Kimberly-Clark On a Roll

Seeking to wipe out potty discomfort, Kimberly-Clark Corp. is plunging into the market with a new product, moistened toilet paper on a roll.

The maker of Kleenex, Huggies and Kotex believes its latest creation could be the biggest advancement in toilet paper in a century — since someone thought to sell tissue on a roll.

The Irving-based company said Tuesday that it plans to spend $40 million marketing Fresh Rollwipes under the Cottonelle brand name, one of its biggest product introductions ever. Company officials say annual sales could hit $150 million within a year and $500 million in six years.

The product will be introduced in early summer in the Northeast and Southeast, the company said.

For several years, Kimberly-Clark has sold flushable moistened toilet paper that comes in a tub — similar to baby wipes, except that the fibers break apart in water, like ordinary tissue. In fact, the rapid growth of the wet-paper market persuaded company officials to see if they could refine the product.

The company surveyed 2,000 consumers and found that 63 percent of them occasionally used something wet — often a baby wipe or regular toilet paper sprinkled with water — after going to the toilet. About a quarter did it daily.

To make moistened toilet paper a big seller, company officials figured they had to put it on a roll, in tiny perforated squares like conventional toilet paper.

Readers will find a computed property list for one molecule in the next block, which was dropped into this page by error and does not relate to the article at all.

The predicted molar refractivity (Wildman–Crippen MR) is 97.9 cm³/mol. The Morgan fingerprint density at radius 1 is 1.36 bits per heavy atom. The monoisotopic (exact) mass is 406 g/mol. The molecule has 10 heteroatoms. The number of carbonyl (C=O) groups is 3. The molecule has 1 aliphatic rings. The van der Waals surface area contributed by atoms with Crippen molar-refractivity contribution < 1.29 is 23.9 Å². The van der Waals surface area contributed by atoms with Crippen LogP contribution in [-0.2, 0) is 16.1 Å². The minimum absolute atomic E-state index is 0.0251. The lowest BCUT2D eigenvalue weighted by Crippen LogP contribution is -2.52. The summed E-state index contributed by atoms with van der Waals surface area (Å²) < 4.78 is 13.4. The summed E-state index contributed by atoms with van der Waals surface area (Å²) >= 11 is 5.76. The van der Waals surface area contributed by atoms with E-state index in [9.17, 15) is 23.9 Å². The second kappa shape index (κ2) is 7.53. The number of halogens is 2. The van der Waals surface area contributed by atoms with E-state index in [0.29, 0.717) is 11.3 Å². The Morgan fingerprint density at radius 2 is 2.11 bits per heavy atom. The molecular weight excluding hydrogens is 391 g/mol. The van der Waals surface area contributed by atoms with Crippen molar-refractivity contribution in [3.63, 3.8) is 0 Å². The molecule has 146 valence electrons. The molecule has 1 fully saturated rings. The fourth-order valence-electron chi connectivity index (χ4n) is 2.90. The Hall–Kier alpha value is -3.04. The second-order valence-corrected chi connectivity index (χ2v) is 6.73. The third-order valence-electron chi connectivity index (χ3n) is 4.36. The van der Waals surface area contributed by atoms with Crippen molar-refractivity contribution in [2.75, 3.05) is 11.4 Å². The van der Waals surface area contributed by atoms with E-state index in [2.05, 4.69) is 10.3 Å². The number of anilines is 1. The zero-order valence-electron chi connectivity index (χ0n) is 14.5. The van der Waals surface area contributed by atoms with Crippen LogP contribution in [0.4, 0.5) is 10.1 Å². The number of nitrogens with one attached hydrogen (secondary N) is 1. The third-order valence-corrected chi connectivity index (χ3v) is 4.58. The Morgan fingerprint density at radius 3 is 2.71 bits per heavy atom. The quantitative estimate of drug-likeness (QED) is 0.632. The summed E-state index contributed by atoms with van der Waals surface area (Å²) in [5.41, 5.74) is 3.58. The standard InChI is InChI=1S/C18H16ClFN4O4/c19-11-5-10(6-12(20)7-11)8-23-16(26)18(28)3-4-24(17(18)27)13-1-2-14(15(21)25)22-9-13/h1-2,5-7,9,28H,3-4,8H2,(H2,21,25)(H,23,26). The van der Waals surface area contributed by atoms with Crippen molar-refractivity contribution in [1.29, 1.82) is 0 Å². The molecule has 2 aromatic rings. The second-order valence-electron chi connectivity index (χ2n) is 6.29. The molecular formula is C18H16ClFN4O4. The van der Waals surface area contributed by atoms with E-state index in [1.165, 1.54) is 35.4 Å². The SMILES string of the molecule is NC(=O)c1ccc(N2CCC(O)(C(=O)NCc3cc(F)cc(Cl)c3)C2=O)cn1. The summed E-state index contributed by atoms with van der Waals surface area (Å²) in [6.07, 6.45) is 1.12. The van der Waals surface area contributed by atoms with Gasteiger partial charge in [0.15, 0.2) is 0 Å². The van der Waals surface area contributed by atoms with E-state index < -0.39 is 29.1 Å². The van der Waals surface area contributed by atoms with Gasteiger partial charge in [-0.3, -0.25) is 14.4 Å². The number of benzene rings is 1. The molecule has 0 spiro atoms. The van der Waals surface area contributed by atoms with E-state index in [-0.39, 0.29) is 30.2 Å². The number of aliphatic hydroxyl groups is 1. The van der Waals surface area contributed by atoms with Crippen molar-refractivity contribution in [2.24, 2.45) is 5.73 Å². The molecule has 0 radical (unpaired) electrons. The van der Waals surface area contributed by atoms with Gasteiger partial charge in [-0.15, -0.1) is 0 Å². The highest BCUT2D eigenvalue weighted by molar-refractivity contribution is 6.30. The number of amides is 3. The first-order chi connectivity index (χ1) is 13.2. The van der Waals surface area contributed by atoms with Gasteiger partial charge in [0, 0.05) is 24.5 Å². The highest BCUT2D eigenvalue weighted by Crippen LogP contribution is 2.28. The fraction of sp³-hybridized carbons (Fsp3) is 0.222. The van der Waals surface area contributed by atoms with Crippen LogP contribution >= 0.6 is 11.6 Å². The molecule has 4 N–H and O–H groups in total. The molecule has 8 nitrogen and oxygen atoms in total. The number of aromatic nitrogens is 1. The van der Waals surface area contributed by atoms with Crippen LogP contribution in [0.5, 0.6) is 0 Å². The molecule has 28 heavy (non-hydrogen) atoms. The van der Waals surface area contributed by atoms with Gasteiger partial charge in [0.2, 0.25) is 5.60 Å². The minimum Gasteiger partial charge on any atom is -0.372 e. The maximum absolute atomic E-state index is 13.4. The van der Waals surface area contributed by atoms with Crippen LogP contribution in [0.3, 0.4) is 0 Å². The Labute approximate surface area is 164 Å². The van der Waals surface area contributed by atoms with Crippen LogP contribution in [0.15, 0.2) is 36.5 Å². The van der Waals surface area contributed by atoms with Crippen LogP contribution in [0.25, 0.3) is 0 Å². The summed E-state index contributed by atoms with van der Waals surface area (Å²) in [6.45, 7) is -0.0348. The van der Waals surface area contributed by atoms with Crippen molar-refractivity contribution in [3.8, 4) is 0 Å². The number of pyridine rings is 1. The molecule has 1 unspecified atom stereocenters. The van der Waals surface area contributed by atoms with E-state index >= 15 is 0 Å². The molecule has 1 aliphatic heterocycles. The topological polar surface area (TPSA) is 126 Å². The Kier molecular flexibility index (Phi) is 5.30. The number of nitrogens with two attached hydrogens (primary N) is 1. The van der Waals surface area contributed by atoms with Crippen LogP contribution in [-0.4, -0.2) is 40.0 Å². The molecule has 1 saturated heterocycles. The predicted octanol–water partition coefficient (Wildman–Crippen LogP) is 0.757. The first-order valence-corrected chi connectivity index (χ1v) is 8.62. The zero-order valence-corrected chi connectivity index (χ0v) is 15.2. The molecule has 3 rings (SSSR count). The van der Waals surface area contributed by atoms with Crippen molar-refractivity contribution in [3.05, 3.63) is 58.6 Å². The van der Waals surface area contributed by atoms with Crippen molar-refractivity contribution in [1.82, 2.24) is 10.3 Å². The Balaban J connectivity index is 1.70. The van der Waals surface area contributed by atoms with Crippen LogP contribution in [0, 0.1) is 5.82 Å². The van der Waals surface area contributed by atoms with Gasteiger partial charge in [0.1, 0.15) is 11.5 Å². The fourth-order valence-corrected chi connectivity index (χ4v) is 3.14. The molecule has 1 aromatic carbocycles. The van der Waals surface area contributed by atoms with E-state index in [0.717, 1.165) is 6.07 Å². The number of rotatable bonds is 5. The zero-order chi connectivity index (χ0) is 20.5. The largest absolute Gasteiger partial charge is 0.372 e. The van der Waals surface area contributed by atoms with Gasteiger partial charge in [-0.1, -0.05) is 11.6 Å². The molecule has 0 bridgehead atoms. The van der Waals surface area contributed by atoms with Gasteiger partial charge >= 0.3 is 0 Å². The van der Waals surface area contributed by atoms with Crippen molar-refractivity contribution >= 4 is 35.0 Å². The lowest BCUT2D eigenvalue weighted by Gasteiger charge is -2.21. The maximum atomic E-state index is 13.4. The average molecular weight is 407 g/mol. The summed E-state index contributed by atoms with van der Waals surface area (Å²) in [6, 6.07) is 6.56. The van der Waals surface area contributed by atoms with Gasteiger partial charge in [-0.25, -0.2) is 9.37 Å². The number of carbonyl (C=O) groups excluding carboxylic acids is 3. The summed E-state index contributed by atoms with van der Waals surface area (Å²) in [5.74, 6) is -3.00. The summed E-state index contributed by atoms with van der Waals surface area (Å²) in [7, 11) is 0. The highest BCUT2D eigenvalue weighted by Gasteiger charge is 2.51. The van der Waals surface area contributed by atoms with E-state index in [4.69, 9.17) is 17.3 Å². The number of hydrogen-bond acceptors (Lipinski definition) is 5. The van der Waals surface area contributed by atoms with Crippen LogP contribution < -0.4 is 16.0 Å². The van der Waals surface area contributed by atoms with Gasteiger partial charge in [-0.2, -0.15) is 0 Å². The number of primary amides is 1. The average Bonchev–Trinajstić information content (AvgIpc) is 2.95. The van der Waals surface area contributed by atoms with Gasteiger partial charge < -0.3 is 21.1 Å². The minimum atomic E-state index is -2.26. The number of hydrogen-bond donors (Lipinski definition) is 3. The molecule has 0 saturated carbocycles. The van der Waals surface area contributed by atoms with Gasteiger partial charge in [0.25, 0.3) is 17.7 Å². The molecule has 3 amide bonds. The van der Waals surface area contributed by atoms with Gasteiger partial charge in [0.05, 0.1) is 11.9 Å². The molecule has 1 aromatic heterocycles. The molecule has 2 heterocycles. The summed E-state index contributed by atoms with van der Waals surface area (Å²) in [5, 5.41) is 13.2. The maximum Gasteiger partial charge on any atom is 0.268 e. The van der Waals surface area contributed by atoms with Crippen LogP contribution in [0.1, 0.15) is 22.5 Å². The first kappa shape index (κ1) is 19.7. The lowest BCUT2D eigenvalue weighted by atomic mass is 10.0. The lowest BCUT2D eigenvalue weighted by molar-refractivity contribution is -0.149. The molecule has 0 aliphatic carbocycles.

Top Secret Testing Done

Beginning with prototypes in 1997, company engineers developed a plastic dispenser that attaches to the toilet-roll holder in most bathrooms. The moistened toilet paper developed at the company's Neenah, Wis., plant can be unrolled from the top of the device, leaving room below for a roll of regular toilet paper.

Now the company has to persuade people to buy it — at $8.99 for a dispenser and four rolls, $3.99 for a 4-pack refill.

"Using a moist product cleans and freshens better than dry toilet paper alone," said Peggy Nabbefeldt, a Kimberly-Clark marketing director. "They have to realize this should be a normal part of a universal task."

But the advertising must also be, well, subtle. "There's only so much people want to hear about with a product like this," Nabbefeldt added.

After top-secret tests in consumers' homes, company officials believe they've got a hit on their hands. Some of the testers didn't want to give up the dispensers, said Linda Bartelt, president of the company's wet wipes sector. Bartelt said she's been using the product herself for a year and a half and can't imagine life without it.

Lilly Penhall, an 18-year-old college student from Plano, said her parents "are very particular about their toilet paper," and might find the new paper appealing.

"As for me," Penahall said, "I don't care as long as it's paper, it's cheap and it works."

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